– How do deal frequency and value compare between target families and molecule types?
– What were the terms and conditions of key licensing deals?
Reasons to buy
This report will allow you to –
– Understand the current clinical and commercial landscape by considering disease pathogenesis, diagnosis, prognosis, and the treatment options available at each stage of diagnosis, including a clinical comparison of marketed therapies.
– Visualize the composition of the NSCLC market in terms of dominant therapies for each patient subset along with their clinical and commercial standing. Unmet needs are highlighted to allow a competitive understanding of gaps in the current market.
– Analyze the NSCLC pipeline and stratify pipeline therapies by stage of development, molecule type and molecular target.
– Understand the potential of late-stage therapies with extensive profiles of products that could enter the market over the forecast period, highlighting clinical performance, potential commercial positioning, and how they will compete with other therapies.
– Predict NSCLC market growth in the five Asia-Pacific markets, with epidemiological and annual cost of therapy forecasts across India, China, Australia, South Korea and Japan, as well as the individual contributions of promising late-stage molecules to market growth.
– Identify commercial opportunities in the NSCLC deals landscape by analyzing trends in licensing and co-development deals.
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1 Table of Contents
1 Table of Contents 5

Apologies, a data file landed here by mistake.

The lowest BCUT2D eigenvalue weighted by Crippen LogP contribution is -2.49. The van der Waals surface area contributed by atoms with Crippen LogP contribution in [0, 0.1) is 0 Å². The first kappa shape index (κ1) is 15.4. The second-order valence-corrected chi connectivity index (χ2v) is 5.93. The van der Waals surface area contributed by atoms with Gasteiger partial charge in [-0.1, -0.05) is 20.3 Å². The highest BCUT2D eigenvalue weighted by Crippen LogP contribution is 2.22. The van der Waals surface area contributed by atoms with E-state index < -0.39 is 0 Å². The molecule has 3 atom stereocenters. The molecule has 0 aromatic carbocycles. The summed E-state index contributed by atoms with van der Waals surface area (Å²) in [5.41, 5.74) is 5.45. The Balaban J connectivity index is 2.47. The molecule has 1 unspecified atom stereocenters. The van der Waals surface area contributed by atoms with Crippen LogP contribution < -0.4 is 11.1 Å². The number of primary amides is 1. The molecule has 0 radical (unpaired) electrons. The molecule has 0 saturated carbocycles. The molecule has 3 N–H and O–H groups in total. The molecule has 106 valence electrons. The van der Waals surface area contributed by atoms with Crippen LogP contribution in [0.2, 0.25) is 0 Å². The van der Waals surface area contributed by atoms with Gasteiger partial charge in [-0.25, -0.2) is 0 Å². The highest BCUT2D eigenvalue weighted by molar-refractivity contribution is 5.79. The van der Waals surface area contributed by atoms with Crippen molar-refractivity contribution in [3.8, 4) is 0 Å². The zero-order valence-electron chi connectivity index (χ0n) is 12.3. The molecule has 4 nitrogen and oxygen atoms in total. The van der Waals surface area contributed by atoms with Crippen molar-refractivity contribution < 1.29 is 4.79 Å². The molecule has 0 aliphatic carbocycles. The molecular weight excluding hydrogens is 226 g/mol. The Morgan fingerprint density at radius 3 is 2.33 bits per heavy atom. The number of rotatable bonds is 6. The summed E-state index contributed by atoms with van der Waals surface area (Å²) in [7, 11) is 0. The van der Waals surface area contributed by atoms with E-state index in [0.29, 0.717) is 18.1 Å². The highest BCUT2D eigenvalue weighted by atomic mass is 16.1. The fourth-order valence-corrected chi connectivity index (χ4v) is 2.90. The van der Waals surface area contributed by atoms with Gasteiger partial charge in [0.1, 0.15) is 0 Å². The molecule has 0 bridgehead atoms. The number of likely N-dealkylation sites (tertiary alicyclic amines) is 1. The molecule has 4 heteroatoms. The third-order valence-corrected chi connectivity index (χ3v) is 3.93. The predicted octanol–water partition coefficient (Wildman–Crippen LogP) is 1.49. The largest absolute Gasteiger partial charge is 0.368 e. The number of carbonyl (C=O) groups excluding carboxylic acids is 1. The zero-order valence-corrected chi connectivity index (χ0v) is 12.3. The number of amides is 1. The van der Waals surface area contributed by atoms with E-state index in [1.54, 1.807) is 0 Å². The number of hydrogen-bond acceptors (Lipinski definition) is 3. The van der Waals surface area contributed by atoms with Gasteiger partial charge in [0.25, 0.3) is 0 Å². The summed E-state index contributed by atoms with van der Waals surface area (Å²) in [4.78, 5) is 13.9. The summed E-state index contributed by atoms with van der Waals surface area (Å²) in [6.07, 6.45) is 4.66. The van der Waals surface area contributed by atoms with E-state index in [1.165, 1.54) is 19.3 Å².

1.1 List of Tables 8
1.2 List of Figures 8
2 Introduction 11
2.1 Disease Introduction 11
2.2 Epidemiology 12
2.3 Symptoms 13
2.4 Etiology and Pathophysiology 14
2.4.1 Adenocarcinoma 15
2.4.2 Squamous-Cell Carcinoma 18
2.4.3 Large-Cell Carcinoma 20
2.4.4 Immunotherapy 21
2.5 Diagnosis 21
2.6 Prognosis 24
2.7 Treatment Guidelines and Options 24
2.7.1 Treatment Algorithm 25
2.7.2 First-Line Treatment 26
2.7.3 Maintenance Therapy 28
2.7.4 Second-Line Treatment 29
2.7.5 Third-Line Therapy 30
2.7.6 Adjuvant Therapy 30
3 Marketed Products 31
3.1 Overview 31
3.2 Chemotherapies 31
3.2.1 Alimta (pemetrexed) – Eli Lilly 31
3.2.2 Abraxane (paclitaxel) – Celgene 32
3.3 Epidermal Growth Factor Receptor Tyrosine Kinase Inhibitors 33
3.3.1 Tarceva (erlotinib) – Roche 33
3.3.2 Iressa (gefitinib) – AstraZeneca 34
3.3.3 Gilotrif/Giotrif/Xovoltib (afatinib) – Boehringer Ingelheim 35
3.3.4 Tagrisso (osimertinib/AZD-9291) – AstraZeneca 36
3.3.5 Olita (olmutinib) – Hanmi Pharmaceuticals 37
3.3.6 Conmana (icotinib) – Betta Pharmaceuticals 38
3.4 Anaplastic Lymphoma Kinase Tyrosine Kinase Inhibitors 39
3.4.1 Xalkori (crizotinib) – Pfizer 39
3.4.2 Alecensa (alectinib) – Roche 39
3.4.3 Zykadia (ceritinib/LDK378) – Novartis 40
3.5 Programmed Cell Death Protein 1/Programmed Death Ligand 1 Immune Checkpoint Inhibitors 41
3.5.1 Opdivo (nivolumab) – Bristol-Myers Squibb 41
3.5.2 Keytruda (pembrolizumab) – Merck & Co 42
3.6 Other 43
3.6.1 Avastin (bevacizumab) – Roche 43
3.6.2 Cyramza (Ramucirumab) – Eli Lilly 44
3.6.3 Ofev/Vargatef (Nintedanib) – Boehringer Ingelheim 44
3.7 Conclusion 45
3.8 Comparative Efficacy and Safety of Marketed Products 46
4 Pipeline Analysis 50
4.1 Overview 50
4.2 Pipeline by Stage of Development, Molecule Type, Route of Administration and Program Type 51
4.3 Pipeline by Molecular Target 53
4.4 Promising Pipeline Candidates 55
4.4.1 Yervoy (Ipilimumab) – Bristol-Myers Squibb 55
4.4.2 Tecentriq (Atezolizumab) – Roche 57
4.4.3 Necitumumab – Eli Lilly 59
4.4.4 Durvalumab plus Tremelimumab (MEDI-4736/MEDI-1123) – MedImmune 60
4.4.5 Veliparib – AbbVie 62
4.4.6 Vaxira – Recombio 63
4.4.7 Abemaciclib – Eli Lilly 64
4.4.8 Dacomitinib – Pfizer 65
4.4.9 Ensartinib (X-396) – Xcovery 67
4.4.10 Anlotinib (AL-3818) – Jiangsu Chia-Tai Tianqing 68
4.4.11 CimaVax-EGF (BVNSCLC-001) – Bioven 69
4.4.12 Brigatinib (AP-26113) – Ariad Pharmaceuticals 69
4.4.13 Naquotinib Mesylate (ASP8273) – Astellas Pharma 70
4.4.14 Plinabulin – BeyondSpring Pharma 71
4.4.15 Fruquintinib (HMPL-013) – Hutchison MediPharma 72
4.4.16 Famitinib (SHR-1020) – Jiangsu Hengrui Medicine 72
4.4.17 Vandetanib (ZD 6474) – Genzyme 73
4.4.18 Aitan (Apatinib) – Jiangsu Hengrui Medicine 73
4.5 Comparative Efficacy and Safety of Pipeline Products 74